A. By accident. I went to art school to become Jackson Pollock Jr., or somebody.But around 1967, when I saw the first underground comic book by R. Crumb, I and others of my generation suddenly took notice of this powerful, satirical material. My paintings had been getting more and more cartoony anyway. When I saw Crumb's work, and the work of others around that time, I realized that the separation between that and me was very little. Then a friend, Jon Buller, literally just said, "Why don't you do a comic strip?" I did it; I took it down to an underground newspaper in New York, and they published it. That was it. I was a cartoonist from then on. The wise guy inside me trimphed over the artiste. Of course it took me years and years to realize that it was a demanding craft.
Q. What brought you to East Haddam?
A. I grew up on Long Island, and my wife and I had always talked about coming back East some day and living in the country. We were out here visiting Buller last year, and we found out we could buy a house like this, three acres and a swimming pool, for half the price we could sell our San Francisco house for. We'd bought that for very little money a long time ago.
Q. Will you describe Zippy?
A. Zippy is living in the moment. He's at peace with himself because he's out of step with everyone; he doesn't know it, and he doesn't care. He processes reality the way we all do, but don't want to admit, or can't handle, or then put a structure on it that makes it seem to make sense. Zippy has no problem with the irrationality of the universe , whereas most of us are trying desperately to make order out of the universe, and our lives. Zippy accepts chaos as what it is, which is the real order of everything. I'm not trying to do something obscure. I'm trying to shine a light on things that are recognizable in all of us, that Zippy embodies, that once we admit to, maybe we can laugh at.
Q. What about Griffy?
A. He's my alter ego, for autobiographical and satirical purposes. His observations are almost an obsession. He's very neurotic, full of self-doubt, which he masquerades as being critical of everything.
Q. And the way they go together?
A. They can almost form two halves of one whole. If someone asks me, am I Zippy or am I Griffy, I just say, basically, they're both me. I think my saving part is that I'm like Zippy a little bit. If I were like Griffy all the time, I would be unbearable.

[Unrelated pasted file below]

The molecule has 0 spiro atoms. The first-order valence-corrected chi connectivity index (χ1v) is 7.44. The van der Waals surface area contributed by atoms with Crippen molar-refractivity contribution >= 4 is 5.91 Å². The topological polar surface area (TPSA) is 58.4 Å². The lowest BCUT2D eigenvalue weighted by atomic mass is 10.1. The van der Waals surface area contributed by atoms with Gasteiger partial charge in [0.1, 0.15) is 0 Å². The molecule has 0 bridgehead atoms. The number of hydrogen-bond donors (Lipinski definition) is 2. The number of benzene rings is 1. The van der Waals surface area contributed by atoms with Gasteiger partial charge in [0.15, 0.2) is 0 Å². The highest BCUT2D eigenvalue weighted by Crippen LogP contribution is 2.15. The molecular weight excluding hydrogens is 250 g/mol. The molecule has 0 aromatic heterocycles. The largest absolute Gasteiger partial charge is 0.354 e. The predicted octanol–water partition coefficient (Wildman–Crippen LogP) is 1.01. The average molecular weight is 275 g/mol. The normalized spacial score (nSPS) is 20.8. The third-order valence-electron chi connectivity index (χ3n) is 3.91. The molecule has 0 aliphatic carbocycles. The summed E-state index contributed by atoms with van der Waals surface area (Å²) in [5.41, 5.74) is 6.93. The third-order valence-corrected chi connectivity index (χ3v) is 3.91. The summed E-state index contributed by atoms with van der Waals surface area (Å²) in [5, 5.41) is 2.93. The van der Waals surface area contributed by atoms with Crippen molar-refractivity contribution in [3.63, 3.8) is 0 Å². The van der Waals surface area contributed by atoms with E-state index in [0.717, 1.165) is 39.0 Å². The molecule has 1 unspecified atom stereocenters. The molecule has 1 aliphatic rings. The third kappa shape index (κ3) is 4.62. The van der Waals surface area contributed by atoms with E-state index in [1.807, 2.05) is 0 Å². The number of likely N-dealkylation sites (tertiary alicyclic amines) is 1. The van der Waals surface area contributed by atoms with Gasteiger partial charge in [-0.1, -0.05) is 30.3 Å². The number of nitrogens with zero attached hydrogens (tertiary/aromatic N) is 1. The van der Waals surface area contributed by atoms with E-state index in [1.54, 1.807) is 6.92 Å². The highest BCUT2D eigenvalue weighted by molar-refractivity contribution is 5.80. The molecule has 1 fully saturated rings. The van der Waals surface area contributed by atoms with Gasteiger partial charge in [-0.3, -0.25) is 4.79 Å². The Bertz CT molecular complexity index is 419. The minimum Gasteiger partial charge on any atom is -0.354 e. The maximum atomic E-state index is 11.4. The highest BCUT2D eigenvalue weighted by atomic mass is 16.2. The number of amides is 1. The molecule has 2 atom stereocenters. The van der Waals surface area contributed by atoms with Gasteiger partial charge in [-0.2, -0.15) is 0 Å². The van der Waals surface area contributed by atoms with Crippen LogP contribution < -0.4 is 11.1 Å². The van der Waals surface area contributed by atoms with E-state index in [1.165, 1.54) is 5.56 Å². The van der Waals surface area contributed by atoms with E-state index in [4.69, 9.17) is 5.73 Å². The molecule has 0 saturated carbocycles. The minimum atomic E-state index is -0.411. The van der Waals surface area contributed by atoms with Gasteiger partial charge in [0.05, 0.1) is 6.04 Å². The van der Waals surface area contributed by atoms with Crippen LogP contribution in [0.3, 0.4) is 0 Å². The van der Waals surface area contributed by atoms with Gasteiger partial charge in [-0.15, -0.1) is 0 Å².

Q. What's new in the strip?
A. Well, I've done a lot of strips since I've been here about Zippy and me being in Connecticut. They just constantly creep in. In a movie theatre a few days ago, I go to the candy counter, and there's this huge menu - candy, popcorn, ice cream, pickles. They're selling individual pickles. How did this happen? Where am I? So of course I came home and did a Zippy strip about it. It was too surreal not to. The strip has a very diary-like quality. If something is going on in my life, it winds up getting into my strip.
Q. You were working on an animated television show about Zippy. How's that coming?
A. The whole show has fallen apart. Years of work just literally fell apart in a week, over budgets, nothing but budgets. Nothing to do with the scripts, or the characters, with the whole idea of the show, just money. This has happened to me before with feature films, not television. But I never got this close before. We had voices we were going to audition in New York. Everything was right at the edge of being made. Showtime was going to be our broadcaster. They'd been developing this for nine months or so. We'd spent almost two years developing what's called the bible, a big, thick book
with sample scripts, drawings of all the characters and how they relate to each other, what the stories would be like - an entire universe. It was developed through Sunbow Entertainment, this company that does TV animation.
Q. You and Diane worked on this together?
A. Yes. We were the primary writers, with Bruce Kirschbaum. He was a major force on "Seinfeld."
Q. What's going to happen next?
A. The executive producer at Sunbow, Bruce, my agent - all these people are saying, "Don't worry, we'll set it up somewhere else. This is gonna happen." We'll see.